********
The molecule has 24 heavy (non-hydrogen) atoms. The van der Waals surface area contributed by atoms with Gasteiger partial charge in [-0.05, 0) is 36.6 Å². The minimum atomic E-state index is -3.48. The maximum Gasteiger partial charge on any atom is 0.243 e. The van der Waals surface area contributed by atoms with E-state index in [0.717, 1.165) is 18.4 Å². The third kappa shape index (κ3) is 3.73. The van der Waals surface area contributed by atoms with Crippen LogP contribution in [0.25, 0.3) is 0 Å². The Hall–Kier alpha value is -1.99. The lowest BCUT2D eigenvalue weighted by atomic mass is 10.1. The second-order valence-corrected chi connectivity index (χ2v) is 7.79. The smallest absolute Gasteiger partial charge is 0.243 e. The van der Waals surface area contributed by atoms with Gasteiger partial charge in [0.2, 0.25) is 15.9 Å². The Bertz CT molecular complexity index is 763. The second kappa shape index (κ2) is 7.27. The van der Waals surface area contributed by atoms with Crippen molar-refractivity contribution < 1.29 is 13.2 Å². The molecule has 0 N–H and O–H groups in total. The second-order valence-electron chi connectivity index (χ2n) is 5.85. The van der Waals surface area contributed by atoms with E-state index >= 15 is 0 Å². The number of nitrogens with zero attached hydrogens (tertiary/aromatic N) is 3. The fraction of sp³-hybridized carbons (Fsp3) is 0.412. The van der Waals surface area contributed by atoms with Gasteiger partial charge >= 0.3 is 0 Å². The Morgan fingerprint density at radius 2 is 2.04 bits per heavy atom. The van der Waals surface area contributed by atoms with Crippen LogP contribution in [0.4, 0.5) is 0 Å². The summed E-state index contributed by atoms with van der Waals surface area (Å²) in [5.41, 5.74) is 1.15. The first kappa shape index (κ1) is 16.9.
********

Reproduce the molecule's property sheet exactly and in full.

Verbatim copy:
The molecule has 24 heavy (non-hydrogen) atoms. The van der Waals surface area contributed by atoms with Gasteiger partial charge in [-0.05, 0) is 36.6 Å². The minimum atomic E-state index is -3.48. The maximum Gasteiger partial charge on any atom is 0.243 e. The van der Waals surface area contributed by atoms with E-state index in [0.717, 1.165) is 18.4 Å². The third kappa shape index (κ3) is 3.73. The van der Waals surface area contributed by atoms with Crippen LogP contribution in [0.25, 0.3) is 0 Å². The Hall–Kier alpha value is -1.99. The lowest BCUT2D eigenvalue weighted by atomic mass is 10.1. The second-order valence-corrected chi connectivity index (χ2v) is 7.79. The smallest absolute Gasteiger partial charge is 0.243 e. The van der Waals surface area contributed by atoms with Gasteiger partial charge in [0.2, 0.25) is 15.9 Å². The Bertz CT molecular complexity index is 763. The second kappa shape index (κ2) is 7.27. The van der Waals surface area contributed by atoms with Crippen molar-refractivity contribution < 1.29 is 13.2 Å². The molecule has 0 N–H and O–H groups in total. The second-order valence-electron chi connectivity index (χ2n) is 5.85. The van der Waals surface area contributed by atoms with E-state index >= 15 is 0 Å². The number of nitrogens with zero attached hydrogens (tertiary/aromatic N) is 3. The fraction of sp³-hybridized carbons (Fsp3) is 0.412. The van der Waals surface area contributed by atoms with Gasteiger partial charge >= 0.3 is 0 Å². The Morgan fingerprint density at radius 2 is 2.04 bits per heavy atom. The van der Waals surface area contributed by atoms with Crippen LogP contribution in [0.4, 0.5) is 0 Å². The summed E-state index contributed by atoms with van der Waals surface area (Å²) in [5.41, 5.74) is 1.15. The first kappa shape index (κ1) is 16.9.